“Living as a marginalised person … you internalise being invisible,” says M. To learn through living at AWS “that we can take up space and that we’re allowed to exist” has been therapeutic, she says: “We have to keep reminding ourselves the first month that we can unpack … I can hang things … I can be a person and exist in this space, and it’s okay.”
The threat of eviction seems to have subsided for now: after a meeting with AWS organisers, Tower Hamlets mayor Lutfur Rahman wrote to the police telling them to back off, endorsing a previous email to the Met from the Advisory Service For Squatters (ASS) that said: “In the circumstances … police intervention … would clearly be inappropriate and we would suggest unlawful.” The Sisters could still evict the shelter through the civil courts, however; Sister Geraldine, the head of the congregation, did not respond to Novara Media’s multiple requests for comment.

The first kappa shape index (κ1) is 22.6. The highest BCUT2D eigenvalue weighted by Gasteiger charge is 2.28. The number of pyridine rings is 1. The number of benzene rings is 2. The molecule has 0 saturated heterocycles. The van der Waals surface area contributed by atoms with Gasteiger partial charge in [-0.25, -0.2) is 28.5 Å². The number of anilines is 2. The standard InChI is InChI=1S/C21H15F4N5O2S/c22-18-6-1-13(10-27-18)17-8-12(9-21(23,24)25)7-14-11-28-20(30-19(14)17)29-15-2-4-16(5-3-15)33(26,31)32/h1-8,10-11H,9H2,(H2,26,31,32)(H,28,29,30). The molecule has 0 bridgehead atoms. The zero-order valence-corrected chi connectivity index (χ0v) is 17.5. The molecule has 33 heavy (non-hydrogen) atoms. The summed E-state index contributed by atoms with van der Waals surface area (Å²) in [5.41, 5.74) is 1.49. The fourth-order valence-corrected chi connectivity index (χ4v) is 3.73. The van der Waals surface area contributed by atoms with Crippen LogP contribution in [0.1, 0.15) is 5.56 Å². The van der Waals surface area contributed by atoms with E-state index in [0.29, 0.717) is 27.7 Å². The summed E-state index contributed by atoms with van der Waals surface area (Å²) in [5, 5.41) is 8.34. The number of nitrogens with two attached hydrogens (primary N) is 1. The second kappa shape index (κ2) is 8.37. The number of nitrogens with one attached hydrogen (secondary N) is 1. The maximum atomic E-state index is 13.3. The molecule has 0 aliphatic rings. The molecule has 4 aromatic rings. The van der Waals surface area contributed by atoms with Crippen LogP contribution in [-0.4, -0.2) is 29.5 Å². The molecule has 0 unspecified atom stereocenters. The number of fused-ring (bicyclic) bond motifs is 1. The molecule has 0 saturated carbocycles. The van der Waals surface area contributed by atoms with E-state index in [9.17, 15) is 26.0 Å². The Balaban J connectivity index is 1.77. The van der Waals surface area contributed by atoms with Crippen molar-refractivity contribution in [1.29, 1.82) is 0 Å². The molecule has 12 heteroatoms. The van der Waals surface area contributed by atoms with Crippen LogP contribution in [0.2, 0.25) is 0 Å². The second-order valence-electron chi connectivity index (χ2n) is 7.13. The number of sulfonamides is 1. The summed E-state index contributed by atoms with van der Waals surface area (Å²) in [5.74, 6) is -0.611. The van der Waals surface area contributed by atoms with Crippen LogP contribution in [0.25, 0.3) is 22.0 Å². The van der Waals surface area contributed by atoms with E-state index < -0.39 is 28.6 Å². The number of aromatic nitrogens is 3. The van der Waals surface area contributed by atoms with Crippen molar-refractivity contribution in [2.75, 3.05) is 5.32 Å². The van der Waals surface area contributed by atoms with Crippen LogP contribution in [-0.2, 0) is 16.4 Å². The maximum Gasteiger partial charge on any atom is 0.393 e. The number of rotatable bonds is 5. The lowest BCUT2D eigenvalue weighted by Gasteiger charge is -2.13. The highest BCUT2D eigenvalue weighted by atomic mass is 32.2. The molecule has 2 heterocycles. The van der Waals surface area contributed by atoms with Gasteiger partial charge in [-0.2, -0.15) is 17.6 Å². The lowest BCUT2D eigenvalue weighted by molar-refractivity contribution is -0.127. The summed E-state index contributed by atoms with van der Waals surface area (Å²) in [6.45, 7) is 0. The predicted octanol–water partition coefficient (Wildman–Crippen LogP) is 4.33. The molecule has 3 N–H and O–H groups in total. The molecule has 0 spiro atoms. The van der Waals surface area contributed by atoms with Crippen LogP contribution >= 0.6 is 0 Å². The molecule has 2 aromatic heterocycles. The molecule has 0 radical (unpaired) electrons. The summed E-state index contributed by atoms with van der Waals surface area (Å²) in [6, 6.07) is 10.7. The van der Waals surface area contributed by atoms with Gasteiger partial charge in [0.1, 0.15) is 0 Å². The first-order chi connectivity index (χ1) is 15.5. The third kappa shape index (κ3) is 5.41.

If the Sisters do let AWS stay, “I have loads of plans for the place,” Bill tells me. “I’m a gardener, landscaper and construction worker. I want to build a garden on the roof and plant some edible flowers.”
It’s almost summer. As its name suggests, the Autonomous Winter Shelter has significantly outlived its own life expectancy. As residents brace for a court battle, the shelter is training them to be – as its name also suggests – autonomous: to scout and open squats of their own.
“The Autonomous Winter Shelter was designed to be part of an autonomous network of shelters,” says A*, another AWS organiser. “It’s introducing people to squatting, and referring them to ASS, who have so many resources to teach people how to legally and practically squat.”
In this sense, the fate of AWS is not in the Sister of Mercy’s hands. Relying on neither the church nor the state’s help, this group of anarchists is doing it for themselves; “we take care of us,” says M. In fact, suggests Scribbles, “I think the government should look at us as a model for how stuff should be done.”
*Names have been changed.
Additional reporting from Charlotte England.
Rivkah Brown is a commissioning editor and reporter at Novara Media.